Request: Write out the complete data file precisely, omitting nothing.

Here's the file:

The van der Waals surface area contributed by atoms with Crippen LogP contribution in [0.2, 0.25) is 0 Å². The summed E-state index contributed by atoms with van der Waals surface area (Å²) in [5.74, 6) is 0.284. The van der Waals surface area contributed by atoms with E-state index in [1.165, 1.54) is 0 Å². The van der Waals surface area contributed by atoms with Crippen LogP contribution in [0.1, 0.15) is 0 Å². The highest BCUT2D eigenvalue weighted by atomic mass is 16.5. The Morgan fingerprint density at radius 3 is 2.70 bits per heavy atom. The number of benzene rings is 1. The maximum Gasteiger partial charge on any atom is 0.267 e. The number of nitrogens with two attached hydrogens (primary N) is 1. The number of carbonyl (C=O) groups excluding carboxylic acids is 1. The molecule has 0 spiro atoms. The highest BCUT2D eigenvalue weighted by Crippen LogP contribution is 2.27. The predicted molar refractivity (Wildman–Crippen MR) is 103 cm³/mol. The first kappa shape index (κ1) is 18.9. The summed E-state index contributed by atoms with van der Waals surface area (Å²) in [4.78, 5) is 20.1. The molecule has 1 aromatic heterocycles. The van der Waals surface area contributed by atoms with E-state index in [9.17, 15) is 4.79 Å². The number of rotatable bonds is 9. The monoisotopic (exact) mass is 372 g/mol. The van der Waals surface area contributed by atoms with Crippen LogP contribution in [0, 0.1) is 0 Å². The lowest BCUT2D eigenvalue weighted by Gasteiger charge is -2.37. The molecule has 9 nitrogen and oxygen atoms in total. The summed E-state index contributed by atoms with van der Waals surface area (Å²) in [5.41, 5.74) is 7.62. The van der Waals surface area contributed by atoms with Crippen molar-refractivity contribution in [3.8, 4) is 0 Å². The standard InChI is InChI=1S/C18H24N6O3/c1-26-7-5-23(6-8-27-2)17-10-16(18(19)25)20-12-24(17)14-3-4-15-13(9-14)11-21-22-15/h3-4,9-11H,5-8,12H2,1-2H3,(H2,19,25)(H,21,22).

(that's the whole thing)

The van der Waals surface area contributed by atoms with Crippen LogP contribution in [0.2, 0.25) is 0 Å². The summed E-state index contributed by atoms with van der Waals surface area (Å²) in [5.74, 6) is 0.284. The van der Waals surface area contributed by atoms with E-state index in [1.165, 1.54) is 0 Å². The van der Waals surface area contributed by atoms with Crippen LogP contribution in [0.1, 0.15) is 0 Å². The highest BCUT2D eigenvalue weighted by atomic mass is 16.5. The Morgan fingerprint density at radius 3 is 2.70 bits per heavy atom. The number of benzene rings is 1. The maximum Gasteiger partial charge on any atom is 0.267 e. The number of nitrogens with two attached hydrogens (primary N) is 1. The number of carbonyl (C=O) groups excluding carboxylic acids is 1. The molecule has 0 spiro atoms. The highest BCUT2D eigenvalue weighted by Crippen LogP contribution is 2.27. The predicted molar refractivity (Wildman–Crippen MR) is 103 cm³/mol. The first kappa shape index (κ1) is 18.9. The summed E-state index contributed by atoms with van der Waals surface area (Å²) in [4.78, 5) is 20.1. The molecule has 1 aromatic heterocycles. The van der Waals surface area contributed by atoms with E-state index in [9.17, 15) is 4.79 Å². The number of rotatable bonds is 9. The monoisotopic (exact) mass is 372 g/mol. The van der Waals surface area contributed by atoms with Crippen LogP contribution in [0, 0.1) is 0 Å². The lowest BCUT2D eigenvalue weighted by Gasteiger charge is -2.37. The molecule has 9 nitrogen and oxygen atoms in total. The summed E-state index contributed by atoms with van der Waals surface area (Å²) in [5.41, 5.74) is 7.62. The van der Waals surface area contributed by atoms with Crippen molar-refractivity contribution in [3.8, 4) is 0 Å². The standard InChI is InChI=1S/C18H24N6O3/c1-26-7-5-23(6-8-27-2)17-10-16(18(19)25)20-12-24(17)14-3-4-15-13(9-14)11-21-22-15/h3-4,9-11H,5-8,12H2,1-2H3,(H2,19,25)(H,21,22).